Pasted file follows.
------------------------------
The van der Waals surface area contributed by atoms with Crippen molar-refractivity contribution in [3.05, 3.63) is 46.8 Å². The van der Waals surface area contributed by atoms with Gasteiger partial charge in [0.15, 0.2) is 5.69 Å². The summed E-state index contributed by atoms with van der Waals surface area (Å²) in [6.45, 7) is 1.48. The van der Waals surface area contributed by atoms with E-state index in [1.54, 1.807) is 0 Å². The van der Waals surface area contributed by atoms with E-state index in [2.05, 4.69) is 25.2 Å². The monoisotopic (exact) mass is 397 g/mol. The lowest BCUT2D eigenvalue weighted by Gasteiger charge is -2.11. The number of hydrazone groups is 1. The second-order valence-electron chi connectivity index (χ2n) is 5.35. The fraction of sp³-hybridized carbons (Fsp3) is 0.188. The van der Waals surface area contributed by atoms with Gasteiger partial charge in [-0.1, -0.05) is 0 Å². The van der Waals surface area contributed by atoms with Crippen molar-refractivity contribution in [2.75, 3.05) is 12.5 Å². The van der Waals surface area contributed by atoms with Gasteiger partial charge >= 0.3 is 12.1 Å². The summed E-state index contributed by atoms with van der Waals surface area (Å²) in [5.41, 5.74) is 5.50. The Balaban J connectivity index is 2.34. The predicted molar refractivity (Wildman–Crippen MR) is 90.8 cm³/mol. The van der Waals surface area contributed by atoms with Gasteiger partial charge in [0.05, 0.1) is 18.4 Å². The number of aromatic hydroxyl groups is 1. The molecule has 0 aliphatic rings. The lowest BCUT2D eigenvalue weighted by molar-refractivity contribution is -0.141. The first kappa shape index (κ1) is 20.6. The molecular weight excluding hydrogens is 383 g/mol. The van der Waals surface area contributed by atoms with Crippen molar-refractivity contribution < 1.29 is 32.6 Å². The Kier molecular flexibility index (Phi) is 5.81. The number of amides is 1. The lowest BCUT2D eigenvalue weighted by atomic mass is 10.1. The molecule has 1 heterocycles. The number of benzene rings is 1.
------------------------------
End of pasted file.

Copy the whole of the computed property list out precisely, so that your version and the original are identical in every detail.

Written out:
The van der Waals surface area contributed by atoms with Crippen molar-refractivity contribution in [3.05, 3.63) is 46.8 Å². The van der Waals surface area contributed by atoms with Gasteiger partial charge in [0.15, 0.2) is 5.69 Å². The summed E-state index contributed by atoms with van der Waals surface area (Å²) in [6.45, 7) is 1.48. The van der Waals surface area contributed by atoms with E-state index in [1.54, 1.807) is 0 Å². The van der Waals surface area contributed by atoms with E-state index in [2.05, 4.69) is 25.2 Å². The monoisotopic (exact) mass is 397 g/mol. The lowest BCUT2D eigenvalue weighted by Gasteiger charge is -2.11. The number of hydrazone groups is 1. The second-order valence-electron chi connectivity index (χ2n) is 5.35. The fraction of sp³-hybridized carbons (Fsp3) is 0.188. The van der Waals surface area contributed by atoms with Gasteiger partial charge in [-0.1, -0.05) is 0 Å². The van der Waals surface area contributed by atoms with Crippen molar-refractivity contribution in [2.75, 3.05) is 12.5 Å². The van der Waals surface area contributed by atoms with Gasteiger partial charge >= 0.3 is 12.1 Å². The summed E-state index contributed by atoms with van der Waals surface area (Å²) in [5.41, 5.74) is 5.50. The Balaban J connectivity index is 2.34. The predicted molar refractivity (Wildman–Crippen MR) is 90.8 cm³/mol. The van der Waals surface area contributed by atoms with Gasteiger partial charge in [0.05, 0.1) is 18.4 Å². The number of aromatic hydroxyl groups is 1. The molecule has 0 aliphatic rings. The lowest BCUT2D eigenvalue weighted by molar-refractivity contribution is -0.141. The first kappa shape index (κ1) is 20.6. The molecular weight excluding hydrogens is 383 g/mol. The van der Waals surface area contributed by atoms with Crippen molar-refractivity contribution < 1.29 is 32.6 Å². The Kier molecular flexibility index (Phi) is 5.81. The number of amides is 1. The lowest BCUT2D eigenvalue weighted by atomic mass is 10.1. The molecule has 1 heterocycles. The number of benzene rings is 1.